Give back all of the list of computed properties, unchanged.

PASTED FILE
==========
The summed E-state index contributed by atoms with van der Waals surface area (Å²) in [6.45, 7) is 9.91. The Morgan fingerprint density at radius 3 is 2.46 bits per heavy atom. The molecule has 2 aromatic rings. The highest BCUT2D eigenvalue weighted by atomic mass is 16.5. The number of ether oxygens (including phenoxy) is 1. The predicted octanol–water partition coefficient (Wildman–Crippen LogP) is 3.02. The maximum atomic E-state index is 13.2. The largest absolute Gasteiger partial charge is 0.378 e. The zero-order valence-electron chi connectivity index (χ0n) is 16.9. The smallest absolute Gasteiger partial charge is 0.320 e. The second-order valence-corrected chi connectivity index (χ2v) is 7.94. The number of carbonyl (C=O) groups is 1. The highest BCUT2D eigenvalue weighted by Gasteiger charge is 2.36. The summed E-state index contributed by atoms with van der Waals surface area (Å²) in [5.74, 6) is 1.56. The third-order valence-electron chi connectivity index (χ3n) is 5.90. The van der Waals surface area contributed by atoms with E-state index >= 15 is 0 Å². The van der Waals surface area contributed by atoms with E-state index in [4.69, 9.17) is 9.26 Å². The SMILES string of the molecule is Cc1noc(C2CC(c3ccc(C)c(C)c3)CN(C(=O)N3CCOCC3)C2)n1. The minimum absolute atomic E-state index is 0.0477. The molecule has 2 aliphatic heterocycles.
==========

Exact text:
The summed E-state index contributed by atoms with van der Waals surface area (Å²) in [6.45, 7) is 9.91. The Morgan fingerprint density at radius 3 is 2.46 bits per heavy atom. The molecule has 2 aromatic rings. The highest BCUT2D eigenvalue weighted by atomic mass is 16.5. The number of ether oxygens (including phenoxy) is 1. The predicted octanol–water partition coefficient (Wildman–Crippen LogP) is 3.02. The maximum atomic E-state index is 13.2. The largest absolute Gasteiger partial charge is 0.378 e. The zero-order valence-electron chi connectivity index (χ0n) is 16.9. The smallest absolute Gasteiger partial charge is 0.320 e. The second-order valence-corrected chi connectivity index (χ2v) is 7.94. The number of carbonyl (C=O) groups is 1. The highest BCUT2D eigenvalue weighted by Gasteiger charge is 2.36. The summed E-state index contributed by atoms with van der Waals surface area (Å²) in [5.74, 6) is 1.56. The third-order valence-electron chi connectivity index (χ3n) is 5.90. The van der Waals surface area contributed by atoms with E-state index >= 15 is 0 Å². The van der Waals surface area contributed by atoms with E-state index in [4.69, 9.17) is 9.26 Å². The SMILES string of the molecule is Cc1noc(C2CC(c3ccc(C)c(C)c3)CN(C(=O)N3CCOCC3)C2)n1. The minimum absolute atomic E-state index is 0.0477. The molecule has 2 aliphatic heterocycles.